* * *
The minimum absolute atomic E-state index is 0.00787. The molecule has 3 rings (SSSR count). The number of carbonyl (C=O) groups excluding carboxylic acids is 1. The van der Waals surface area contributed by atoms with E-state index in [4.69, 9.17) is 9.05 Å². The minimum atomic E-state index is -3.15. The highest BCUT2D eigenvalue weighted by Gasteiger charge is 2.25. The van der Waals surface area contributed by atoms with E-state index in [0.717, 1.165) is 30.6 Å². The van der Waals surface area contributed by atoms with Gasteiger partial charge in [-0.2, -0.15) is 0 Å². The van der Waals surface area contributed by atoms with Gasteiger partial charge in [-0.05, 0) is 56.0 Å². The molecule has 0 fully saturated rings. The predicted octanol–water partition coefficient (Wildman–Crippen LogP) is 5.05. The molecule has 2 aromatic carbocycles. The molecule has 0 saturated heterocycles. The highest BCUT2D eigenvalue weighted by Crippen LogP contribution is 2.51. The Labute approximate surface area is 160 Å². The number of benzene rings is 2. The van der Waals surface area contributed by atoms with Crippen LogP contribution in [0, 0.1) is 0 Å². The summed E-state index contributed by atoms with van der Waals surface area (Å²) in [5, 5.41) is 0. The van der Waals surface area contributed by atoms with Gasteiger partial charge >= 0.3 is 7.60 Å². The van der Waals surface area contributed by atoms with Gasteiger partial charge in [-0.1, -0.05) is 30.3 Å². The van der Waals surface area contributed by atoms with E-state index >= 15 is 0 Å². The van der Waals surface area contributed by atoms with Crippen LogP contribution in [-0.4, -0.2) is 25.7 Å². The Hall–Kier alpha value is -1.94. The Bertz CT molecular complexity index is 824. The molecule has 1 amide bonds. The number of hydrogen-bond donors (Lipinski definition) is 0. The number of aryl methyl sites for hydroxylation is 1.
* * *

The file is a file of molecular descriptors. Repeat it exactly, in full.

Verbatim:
The minimum absolute atomic E-state index is 0.00787. The molecule has 3 rings (SSSR count). The number of carbonyl (C=O) groups excluding carboxylic acids is 1. The van der Waals surface area contributed by atoms with E-state index in [4.69, 9.17) is 9.05 Å². The minimum atomic E-state index is -3.15. The highest BCUT2D eigenvalue weighted by Gasteiger charge is 2.25. The van der Waals surface area contributed by atoms with E-state index in [0.717, 1.165) is 30.6 Å². The van der Waals surface area contributed by atoms with Gasteiger partial charge in [-0.2, -0.15) is 0 Å². The van der Waals surface area contributed by atoms with Gasteiger partial charge in [-0.05, 0) is 56.0 Å². The molecule has 0 fully saturated rings. The predicted octanol–water partition coefficient (Wildman–Crippen LogP) is 5.05. The molecule has 2 aromatic carbocycles. The molecule has 0 saturated heterocycles. The highest BCUT2D eigenvalue weighted by Crippen LogP contribution is 2.51. The Labute approximate surface area is 160 Å². The number of benzene rings is 2. The van der Waals surface area contributed by atoms with Crippen LogP contribution in [0, 0.1) is 0 Å². The summed E-state index contributed by atoms with van der Waals surface area (Å²) in [5, 5.41) is 0. The van der Waals surface area contributed by atoms with Gasteiger partial charge >= 0.3 is 7.60 Å². The van der Waals surface area contributed by atoms with Gasteiger partial charge in [-0.1, -0.05) is 30.3 Å². The van der Waals surface area contributed by atoms with E-state index >= 15 is 0 Å². The van der Waals surface area contributed by atoms with Crippen LogP contribution in [-0.4, -0.2) is 25.7 Å². The Hall–Kier alpha value is -1.94. The Bertz CT molecular complexity index is 824. The molecule has 1 amide bonds. The number of hydrogen-bond donors (Lipinski definition) is 0. The number of aryl methyl sites for hydroxylation is 1.